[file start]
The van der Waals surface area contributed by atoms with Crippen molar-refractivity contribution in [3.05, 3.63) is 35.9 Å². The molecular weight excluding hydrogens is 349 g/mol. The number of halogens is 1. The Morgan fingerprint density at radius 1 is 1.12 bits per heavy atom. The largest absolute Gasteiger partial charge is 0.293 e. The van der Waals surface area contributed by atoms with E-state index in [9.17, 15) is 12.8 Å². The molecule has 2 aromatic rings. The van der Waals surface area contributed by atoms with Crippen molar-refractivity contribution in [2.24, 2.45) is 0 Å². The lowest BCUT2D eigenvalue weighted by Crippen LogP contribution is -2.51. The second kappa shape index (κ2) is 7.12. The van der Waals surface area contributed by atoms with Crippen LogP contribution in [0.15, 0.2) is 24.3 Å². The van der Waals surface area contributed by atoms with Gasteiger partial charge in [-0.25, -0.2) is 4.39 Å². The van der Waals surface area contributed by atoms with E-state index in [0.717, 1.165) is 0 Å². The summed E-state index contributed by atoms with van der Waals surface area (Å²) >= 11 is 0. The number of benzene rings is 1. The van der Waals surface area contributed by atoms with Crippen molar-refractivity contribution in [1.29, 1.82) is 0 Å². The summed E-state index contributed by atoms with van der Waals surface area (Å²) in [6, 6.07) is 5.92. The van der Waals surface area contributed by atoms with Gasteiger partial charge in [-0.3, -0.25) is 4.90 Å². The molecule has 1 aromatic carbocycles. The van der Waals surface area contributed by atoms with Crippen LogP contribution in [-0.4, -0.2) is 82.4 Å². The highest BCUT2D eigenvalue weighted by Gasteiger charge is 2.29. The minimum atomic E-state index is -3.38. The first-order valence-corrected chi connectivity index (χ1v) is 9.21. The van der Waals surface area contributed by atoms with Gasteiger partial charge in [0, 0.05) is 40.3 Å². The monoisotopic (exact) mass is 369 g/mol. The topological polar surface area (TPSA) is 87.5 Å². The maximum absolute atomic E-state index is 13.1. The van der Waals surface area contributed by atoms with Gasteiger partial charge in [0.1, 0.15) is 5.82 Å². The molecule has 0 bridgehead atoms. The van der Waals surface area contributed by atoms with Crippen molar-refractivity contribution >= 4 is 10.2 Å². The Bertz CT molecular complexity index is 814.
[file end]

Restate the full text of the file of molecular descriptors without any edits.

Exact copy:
The van der Waals surface area contributed by atoms with Crippen molar-refractivity contribution in [3.05, 3.63) is 35.9 Å². The molecular weight excluding hydrogens is 349 g/mol. The number of halogens is 1. The Morgan fingerprint density at radius 1 is 1.12 bits per heavy atom. The largest absolute Gasteiger partial charge is 0.293 e. The van der Waals surface area contributed by atoms with E-state index in [9.17, 15) is 12.8 Å². The molecule has 2 aromatic rings. The van der Waals surface area contributed by atoms with Crippen molar-refractivity contribution in [2.24, 2.45) is 0 Å². The lowest BCUT2D eigenvalue weighted by Crippen LogP contribution is -2.51. The second kappa shape index (κ2) is 7.12. The van der Waals surface area contributed by atoms with Crippen LogP contribution in [0.15, 0.2) is 24.3 Å². The van der Waals surface area contributed by atoms with Gasteiger partial charge in [-0.25, -0.2) is 4.39 Å². The van der Waals surface area contributed by atoms with E-state index in [0.717, 1.165) is 0 Å². The summed E-state index contributed by atoms with van der Waals surface area (Å²) >= 11 is 0. The number of benzene rings is 1. The van der Waals surface area contributed by atoms with Crippen molar-refractivity contribution in [1.29, 1.82) is 0 Å². The summed E-state index contributed by atoms with van der Waals surface area (Å²) in [6, 6.07) is 5.92. The van der Waals surface area contributed by atoms with Gasteiger partial charge in [-0.3, -0.25) is 4.90 Å². The molecule has 1 aromatic carbocycles. The van der Waals surface area contributed by atoms with Crippen LogP contribution in [-0.4, -0.2) is 82.4 Å². The highest BCUT2D eigenvalue weighted by Gasteiger charge is 2.29. The minimum atomic E-state index is -3.38. The first-order valence-corrected chi connectivity index (χ1v) is 9.21. The van der Waals surface area contributed by atoms with Gasteiger partial charge in [0, 0.05) is 40.3 Å². The monoisotopic (exact) mass is 369 g/mol. The topological polar surface area (TPSA) is 87.5 Å². The maximum absolute atomic E-state index is 13.1. The van der Waals surface area contributed by atoms with Gasteiger partial charge in [0.1, 0.15) is 5.82 Å². The molecule has 0 bridgehead atoms. The van der Waals surface area contributed by atoms with Crippen molar-refractivity contribution >= 4 is 10.2 Å². The Bertz CT molecular complexity index is 814.